Sugary drinks tax could prevent decay and increase health equity

sugary drinks tax
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A national Australian tax on sugary drinks could prevent more than 500,000 dental cavities and increase health equity over 10 years, a Monash University-led study has found.

Published in Health Economics, the collaboration with Deakin University and the University of Melbourne found that over 10 years, a 20 per cent sugar-sweetened beverage tax (SSB) had overall cost savings of $63.5 million from a societal perspective. 

The direct healthcare savings were $42.2 million, with 510,977 decayed teeth and 98.1 disability-adjusted life years—a measure of healthy life lost through premature death or disability due to illness or injury—averted. 

Under a lifetime scenario for the current population until death, overall societal cost savings were $176.6 million, and direct healthcare savings $122.5 million, with 1,309,211 decayed teeth and 254.9 disability-adjusted life years averted. 

“Our study demonstrates a 20 per cent tax is cost-effective to prevent dental caries and is likely to increase health equity because the cost savings and health benefits occur for populations from lower socioeconomic advantage,” the authors said.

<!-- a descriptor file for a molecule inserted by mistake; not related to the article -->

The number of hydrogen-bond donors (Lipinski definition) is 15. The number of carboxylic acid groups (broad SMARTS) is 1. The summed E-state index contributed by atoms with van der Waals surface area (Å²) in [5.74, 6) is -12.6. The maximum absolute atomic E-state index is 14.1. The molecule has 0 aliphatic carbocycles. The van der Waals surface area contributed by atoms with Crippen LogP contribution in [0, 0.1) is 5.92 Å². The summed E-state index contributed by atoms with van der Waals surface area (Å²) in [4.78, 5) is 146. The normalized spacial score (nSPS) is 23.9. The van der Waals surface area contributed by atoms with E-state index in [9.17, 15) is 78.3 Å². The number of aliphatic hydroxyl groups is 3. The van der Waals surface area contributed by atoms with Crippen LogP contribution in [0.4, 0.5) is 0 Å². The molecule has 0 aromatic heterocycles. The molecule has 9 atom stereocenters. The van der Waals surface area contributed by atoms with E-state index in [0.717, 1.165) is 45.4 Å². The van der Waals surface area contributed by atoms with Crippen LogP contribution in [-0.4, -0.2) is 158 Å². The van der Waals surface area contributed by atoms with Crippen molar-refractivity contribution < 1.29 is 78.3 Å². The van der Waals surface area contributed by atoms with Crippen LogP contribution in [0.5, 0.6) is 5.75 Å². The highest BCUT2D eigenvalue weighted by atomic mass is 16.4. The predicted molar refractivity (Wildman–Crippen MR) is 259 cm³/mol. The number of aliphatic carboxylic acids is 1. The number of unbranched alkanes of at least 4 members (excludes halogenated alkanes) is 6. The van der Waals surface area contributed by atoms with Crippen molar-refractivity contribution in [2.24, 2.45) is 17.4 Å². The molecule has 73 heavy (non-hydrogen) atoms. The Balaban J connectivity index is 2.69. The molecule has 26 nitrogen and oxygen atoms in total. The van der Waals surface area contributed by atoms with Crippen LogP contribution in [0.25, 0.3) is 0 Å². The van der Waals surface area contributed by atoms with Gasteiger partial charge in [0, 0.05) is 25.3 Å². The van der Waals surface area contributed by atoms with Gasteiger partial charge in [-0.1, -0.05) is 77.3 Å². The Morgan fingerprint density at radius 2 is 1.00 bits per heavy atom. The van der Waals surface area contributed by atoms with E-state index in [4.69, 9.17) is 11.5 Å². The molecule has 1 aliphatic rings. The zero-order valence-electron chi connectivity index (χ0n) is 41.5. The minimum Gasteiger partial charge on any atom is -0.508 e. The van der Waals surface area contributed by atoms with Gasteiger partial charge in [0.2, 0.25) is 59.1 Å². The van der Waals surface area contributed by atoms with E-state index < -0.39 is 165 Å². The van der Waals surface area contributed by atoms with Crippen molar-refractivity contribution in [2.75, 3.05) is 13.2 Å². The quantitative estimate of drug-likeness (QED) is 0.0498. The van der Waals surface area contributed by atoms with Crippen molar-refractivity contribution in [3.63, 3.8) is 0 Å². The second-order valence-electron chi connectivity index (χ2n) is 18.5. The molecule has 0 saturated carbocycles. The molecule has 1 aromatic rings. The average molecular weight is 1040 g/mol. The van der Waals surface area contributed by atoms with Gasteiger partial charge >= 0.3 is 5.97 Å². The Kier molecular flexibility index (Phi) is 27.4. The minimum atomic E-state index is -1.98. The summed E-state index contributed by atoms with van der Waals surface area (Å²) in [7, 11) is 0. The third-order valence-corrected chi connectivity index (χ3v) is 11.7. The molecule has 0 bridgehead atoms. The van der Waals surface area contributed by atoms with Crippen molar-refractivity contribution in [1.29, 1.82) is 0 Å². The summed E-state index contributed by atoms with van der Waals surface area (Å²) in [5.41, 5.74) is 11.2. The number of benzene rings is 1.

However, convincing governments and industry to implement it was a “major barrier”. The authors concluded that advocacy efforts should be directed at the Australian government “with a health equity lens, and with industry stakeholders”. 

This study also investigated the cost-effectiveness of interventions for oral disease prevention, which can be implemented or scaled-up in Australia. It found the two major barriers to a sugar-sweetened beverage tax were lack of federal government support and industry pushback.

The new findings follow a 2019 paper published in The Lancet, ‘Oral diseases: a global public health challenge’, which concluded a radically different approach was needed to tackle the global challenge of oral diseases.

The research demonstrated that limiting the availability of dietary free sugars through legislation, such as a 20 per cent SSB tax, had a high degree of certainty as a cost-effective strategy, but the Australian context needed further investigation.

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